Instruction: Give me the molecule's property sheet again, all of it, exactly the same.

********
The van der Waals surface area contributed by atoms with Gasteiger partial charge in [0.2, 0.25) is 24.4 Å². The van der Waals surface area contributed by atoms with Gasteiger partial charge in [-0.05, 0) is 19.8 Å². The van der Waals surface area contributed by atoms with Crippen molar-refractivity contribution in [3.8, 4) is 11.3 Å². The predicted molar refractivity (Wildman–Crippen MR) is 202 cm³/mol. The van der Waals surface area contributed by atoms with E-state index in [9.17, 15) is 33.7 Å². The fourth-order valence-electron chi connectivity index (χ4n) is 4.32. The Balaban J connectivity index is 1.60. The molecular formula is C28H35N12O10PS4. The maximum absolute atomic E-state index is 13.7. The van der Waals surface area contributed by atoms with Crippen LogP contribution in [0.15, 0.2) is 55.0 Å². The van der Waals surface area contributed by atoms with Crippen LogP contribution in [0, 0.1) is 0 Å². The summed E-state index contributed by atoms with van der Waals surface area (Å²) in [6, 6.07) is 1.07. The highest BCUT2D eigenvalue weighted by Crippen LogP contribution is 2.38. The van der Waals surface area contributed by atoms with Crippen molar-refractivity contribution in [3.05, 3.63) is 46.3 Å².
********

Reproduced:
The van der Waals surface area contributed by atoms with Gasteiger partial charge in [0.2, 0.25) is 24.4 Å². The van der Waals surface area contributed by atoms with Gasteiger partial charge in [-0.05, 0) is 19.8 Å². The van der Waals surface area contributed by atoms with Crippen molar-refractivity contribution in [3.8, 4) is 11.3 Å². The predicted molar refractivity (Wildman–Crippen MR) is 202 cm³/mol. The van der Waals surface area contributed by atoms with E-state index in [9.17, 15) is 33.7 Å². The fourth-order valence-electron chi connectivity index (χ4n) is 4.32. The Balaban J connectivity index is 1.60. The molecular formula is C28H35N12O10PS4. The maximum absolute atomic E-state index is 13.7. The van der Waals surface area contributed by atoms with Crippen LogP contribution in [0.15, 0.2) is 55.0 Å². The van der Waals surface area contributed by atoms with Crippen LogP contribution in [0, 0.1) is 0 Å². The summed E-state index contributed by atoms with van der Waals surface area (Å²) in [6, 6.07) is 1.07. The highest BCUT2D eigenvalue weighted by Crippen LogP contribution is 2.38. The van der Waals surface area contributed by atoms with Crippen molar-refractivity contribution in [3.05, 3.63) is 46.3 Å².